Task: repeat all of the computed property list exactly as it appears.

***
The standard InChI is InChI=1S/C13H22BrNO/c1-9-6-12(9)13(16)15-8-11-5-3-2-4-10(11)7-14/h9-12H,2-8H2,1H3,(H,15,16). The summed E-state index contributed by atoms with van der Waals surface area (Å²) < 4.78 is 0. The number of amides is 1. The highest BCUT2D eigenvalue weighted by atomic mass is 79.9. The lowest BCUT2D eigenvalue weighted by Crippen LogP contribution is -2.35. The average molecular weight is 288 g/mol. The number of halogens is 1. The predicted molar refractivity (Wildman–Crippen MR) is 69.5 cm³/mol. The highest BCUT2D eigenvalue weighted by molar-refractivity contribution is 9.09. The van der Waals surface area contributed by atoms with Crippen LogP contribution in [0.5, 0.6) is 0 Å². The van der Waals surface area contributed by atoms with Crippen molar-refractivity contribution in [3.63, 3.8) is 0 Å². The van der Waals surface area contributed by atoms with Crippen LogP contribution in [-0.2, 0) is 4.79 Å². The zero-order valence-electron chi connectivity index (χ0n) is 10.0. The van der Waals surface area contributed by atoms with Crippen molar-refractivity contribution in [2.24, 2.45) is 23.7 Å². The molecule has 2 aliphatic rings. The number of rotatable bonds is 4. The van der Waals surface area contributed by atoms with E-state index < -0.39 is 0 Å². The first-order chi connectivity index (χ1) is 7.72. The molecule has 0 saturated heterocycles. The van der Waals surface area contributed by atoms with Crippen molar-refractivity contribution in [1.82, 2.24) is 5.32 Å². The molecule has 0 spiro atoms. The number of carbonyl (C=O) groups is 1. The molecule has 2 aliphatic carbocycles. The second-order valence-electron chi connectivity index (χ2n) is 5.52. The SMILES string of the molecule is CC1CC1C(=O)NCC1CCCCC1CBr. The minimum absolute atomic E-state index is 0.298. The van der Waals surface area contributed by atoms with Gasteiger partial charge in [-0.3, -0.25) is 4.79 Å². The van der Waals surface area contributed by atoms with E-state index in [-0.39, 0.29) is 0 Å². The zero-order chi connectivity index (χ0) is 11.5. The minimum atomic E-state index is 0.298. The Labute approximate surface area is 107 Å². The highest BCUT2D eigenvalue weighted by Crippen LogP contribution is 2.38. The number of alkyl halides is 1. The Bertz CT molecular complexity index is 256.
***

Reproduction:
The standard InChI is InChI=1S/C13H22BrNO/c1-9-6-12(9)13(16)15-8-11-5-3-2-4-10(11)7-14/h9-12H,2-8H2,1H3,(H,15,16). The summed E-state index contributed by atoms with van der Waals surface area (Å²) < 4.78 is 0. The number of amides is 1. The highest BCUT2D eigenvalue weighted by atomic mass is 79.9. The lowest BCUT2D eigenvalue weighted by Crippen LogP contribution is -2.35. The average molecular weight is 288 g/mol. The number of halogens is 1. The predicted molar refractivity (Wildman–Crippen MR) is 69.5 cm³/mol. The highest BCUT2D eigenvalue weighted by molar-refractivity contribution is 9.09. The van der Waals surface area contributed by atoms with Crippen LogP contribution in [0.5, 0.6) is 0 Å². The van der Waals surface area contributed by atoms with Crippen molar-refractivity contribution in [3.63, 3.8) is 0 Å². The van der Waals surface area contributed by atoms with Crippen LogP contribution in [-0.2, 0) is 4.79 Å². The zero-order valence-electron chi connectivity index (χ0n) is 10.0. The van der Waals surface area contributed by atoms with Crippen molar-refractivity contribution in [2.24, 2.45) is 23.7 Å². The molecule has 2 aliphatic rings. The number of rotatable bonds is 4. The van der Waals surface area contributed by atoms with E-state index < -0.39 is 0 Å². The first-order chi connectivity index (χ1) is 7.72. The molecule has 0 saturated heterocycles. The van der Waals surface area contributed by atoms with Crippen molar-refractivity contribution in [1.82, 2.24) is 5.32 Å². The molecule has 0 spiro atoms. The number of carbonyl (C=O) groups is 1. The molecule has 2 aliphatic carbocycles. The second-order valence-electron chi connectivity index (χ2n) is 5.52. The SMILES string of the molecule is CC1CC1C(=O)NCC1CCCCC1CBr. The minimum absolute atomic E-state index is 0.298. The van der Waals surface area contributed by atoms with Gasteiger partial charge in [-0.3, -0.25) is 4.79 Å². The van der Waals surface area contributed by atoms with E-state index in [-0.39, 0.29) is 0 Å². The zero-order chi connectivity index (χ0) is 11.5. The minimum atomic E-state index is 0.298. The Labute approximate surface area is 107 Å². The highest BCUT2D eigenvalue weighted by Crippen LogP contribution is 2.38. The number of alkyl halides is 1. The Bertz CT molecular complexity index is 256.